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Before they became an empire, the Mexica –aka the Aztecs– were a nomadic tribe looking for a place to settle. On their way to Mexico’s central valley they passed through the ruins of a monumental city; so impressed were they with the majesty and sophistication of the ancient metropolis, they concluded no mortal men could have been able to build it.

They named the place Teotihuacán: The city where Men became Gods.

To this day, and despite some impressive archeological discoveries in recent years, there’s still a lot of mysteries surrounding this Pre-Columbian civilization –our remaining ignorance is best highlighted by the fact that, after all these years, we still don’t know the original name of the city, and are forced to identify them with the term given by the Aztecs. We know that by 450 AD Teotihuacán was the most powerful city in all of Mesoamerica, its influence reaching even the remote nation-states of the Maya in the south-east jungles; we also know that its end was not peaceful, given the evidence that its major monuments were burned around 550 AD. But why exactly did Teotihuacán fall into ruin?

Linda Manzanilla, an anthropologist with Universidad Nacional Autónoma de México has published a paper in Proceedings of the National Academy of Sciences, in which she proposes Teotihuacan’s collapse was not due external threats or natural catstrophes, but caused by internal clashes between groups with differing economic interests.

Manzanilla is basing her claims on her examination of parts of the ruins, along with an analysis of human remains and other artifacts that have been found in the area. She suggests that because of volcanic eruptions in the first and fourth centuries, people were forced to move from the southern basin, and wound up in Teotihuacan, which resulted in a mix of ethnicities. Activity markers, nutritional patterns, isotopes and ancient DNA analysis showed that the immigrants (some of whom brought specialized skills along with them) tended to live on the outskirts of the city in different neighborhoods and were given specific jobs by businessmen that helped to bolster the economy. But it also led to rivalries between the neighborhoods. As time passed, she believes that tensions arose between wealthy businessmen, neighborhood leaders and those that were part of the government. The tension was increased, she claims, by the government insisting on retaining control of all natural resources. Eventually, that tension boiled over and the result was an angry mob of people burning down major parts (administration and ritual buildings) of the city and trashing sculptures and other iconic structures, and eventually to total collapse of the city.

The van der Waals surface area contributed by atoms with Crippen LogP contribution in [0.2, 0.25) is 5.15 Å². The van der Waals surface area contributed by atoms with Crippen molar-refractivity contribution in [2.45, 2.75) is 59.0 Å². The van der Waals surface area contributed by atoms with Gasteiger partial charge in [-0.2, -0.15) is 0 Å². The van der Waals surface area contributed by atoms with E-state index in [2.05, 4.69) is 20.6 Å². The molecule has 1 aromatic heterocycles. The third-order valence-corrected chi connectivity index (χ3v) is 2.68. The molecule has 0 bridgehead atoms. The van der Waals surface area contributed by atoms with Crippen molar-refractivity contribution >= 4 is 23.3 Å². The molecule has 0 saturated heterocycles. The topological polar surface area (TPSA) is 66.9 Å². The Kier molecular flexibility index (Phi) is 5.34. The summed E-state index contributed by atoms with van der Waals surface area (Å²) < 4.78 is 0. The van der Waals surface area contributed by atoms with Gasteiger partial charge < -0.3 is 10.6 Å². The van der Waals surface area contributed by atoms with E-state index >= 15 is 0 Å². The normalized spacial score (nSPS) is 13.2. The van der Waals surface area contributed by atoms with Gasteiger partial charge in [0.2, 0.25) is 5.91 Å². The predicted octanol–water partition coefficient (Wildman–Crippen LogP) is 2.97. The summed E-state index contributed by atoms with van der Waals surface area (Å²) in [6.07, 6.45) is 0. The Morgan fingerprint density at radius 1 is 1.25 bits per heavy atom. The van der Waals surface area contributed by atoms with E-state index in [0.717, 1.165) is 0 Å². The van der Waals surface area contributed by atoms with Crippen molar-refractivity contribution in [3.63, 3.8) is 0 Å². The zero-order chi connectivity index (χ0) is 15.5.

Manzanilla’s theory supports another separate study –in which she also collaborated– performed by academics from the Institute of Investigations in Applied Mathematics and Systems (IIMAS), who created a mathematical model which supports the theory that Teotihuacán was not ruled by a centralized authority –i.e. a king or emperor– but rather was organized in a “co-government” represented in a collective, managerial division of the different neighborhoods conforming the city. This theory IMO might explain why recent attempts to discover the tombs of Teotihuacán’s rulers have so far proved unsuccesful.

All these new ideas about Teotihuacán paint their culture more like an economic enterprise than a colonizing army. It’s almost as if they were the Templars of ancient Mesoamerica –and just like their European counterparts, they attracted the envy and resentment of too many enemies.

In our modern times in which the 1% think of themselves as living deities, the ancient city where Men became Gods has now become a soberly prescient cuationary tale.


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